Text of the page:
one ringy dingy

I got a new phone today and it was NOT my idea. Like most booksellers I only replace something – hardware, software, eyeglasses, pencil, when the current item has ceased to function entirely. When something starts ailing we will nurse it along like a lame horse before we ever think about abandoning it to seek out a new one. And a new gadget means we have to stop and learn it before we can return to our regularly scheduled programming. Not that we aren’t capable of learning new things or even enjoy it, but things that interrupt the flow of trade, it can be offputting and we will indeed put it off for as long as we can. Another reason for another pile; items to be returned to the store, books awaiting dust jackets covers, packages that need postage, books that need packaging and so on.

So, now I have a shiny new phone – thanks to T-Frigging-Mobile, that’s their new name, they had it legally changed. I called them because my bill was unusually high, with all the dropped calls I was getting charged for and lo and behold my bill was nothing compared to the NEXT bill, so after a couple of hours listening to them ramble on about this that and the other plan, I talked them down to one that made us both unhappy. Them cause it didn’t have enough add-on services (what the hell am I gonna do with unlimited nights after 9pm? all my friends are dead or old) and me because, well because I had to make a choice of a phone or buying meat again. (guess which one I chose?)

Bookseller phones aren’t as busy in the new world order as they used to be. Granted there was a time when every ringing phone was a potential sale, now every ringing phone is probably debt collector. Offering up your personal phone number to the internet hordes may be scary, but on the whole I have not had a problem with it. As a professional bookseller (Don’t laugh I have sold a book or three recently . . . well, somewhat recently. And I will have you know I even bought a few for resale this week. Ouch) a findable phone number is essential.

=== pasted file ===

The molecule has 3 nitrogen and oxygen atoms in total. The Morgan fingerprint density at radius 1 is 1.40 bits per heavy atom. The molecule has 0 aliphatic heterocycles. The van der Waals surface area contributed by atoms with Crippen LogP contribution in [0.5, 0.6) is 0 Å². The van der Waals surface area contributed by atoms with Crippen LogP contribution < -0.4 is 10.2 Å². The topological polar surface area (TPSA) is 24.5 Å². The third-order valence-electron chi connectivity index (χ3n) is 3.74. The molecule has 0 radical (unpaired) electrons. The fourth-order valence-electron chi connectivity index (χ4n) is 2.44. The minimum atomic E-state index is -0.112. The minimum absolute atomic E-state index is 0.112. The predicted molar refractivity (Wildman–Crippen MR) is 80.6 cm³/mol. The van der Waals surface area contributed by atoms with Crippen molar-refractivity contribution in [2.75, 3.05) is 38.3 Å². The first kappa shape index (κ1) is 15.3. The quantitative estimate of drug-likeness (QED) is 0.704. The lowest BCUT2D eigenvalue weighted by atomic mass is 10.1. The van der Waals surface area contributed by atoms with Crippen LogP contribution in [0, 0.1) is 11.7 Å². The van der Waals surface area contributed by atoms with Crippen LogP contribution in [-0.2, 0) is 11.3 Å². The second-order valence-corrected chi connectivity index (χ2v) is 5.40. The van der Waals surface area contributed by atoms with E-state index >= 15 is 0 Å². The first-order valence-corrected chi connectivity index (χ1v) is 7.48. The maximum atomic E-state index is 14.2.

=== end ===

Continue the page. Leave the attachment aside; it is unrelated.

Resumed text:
Email addresses in the past have proven to be vestigial. If you leave out domains, I have had about 6 main email addresses, and none of the changes were voluntary – tiac.net was eaten by mediaone.net which was consumed by comcast.net etc . . . not to mention that it is frivolously easy to create and discard email identities. Offering up your phone is a sign of sincerity, professionalism and trust. All the customer is doing is trusting that you are gonna exchange their money for an as advertised product. In essence you are the grownup in the relationship – act like it.

Where was I, oh yeah the phone . . . . i hate my new phone . . . it smells funny.

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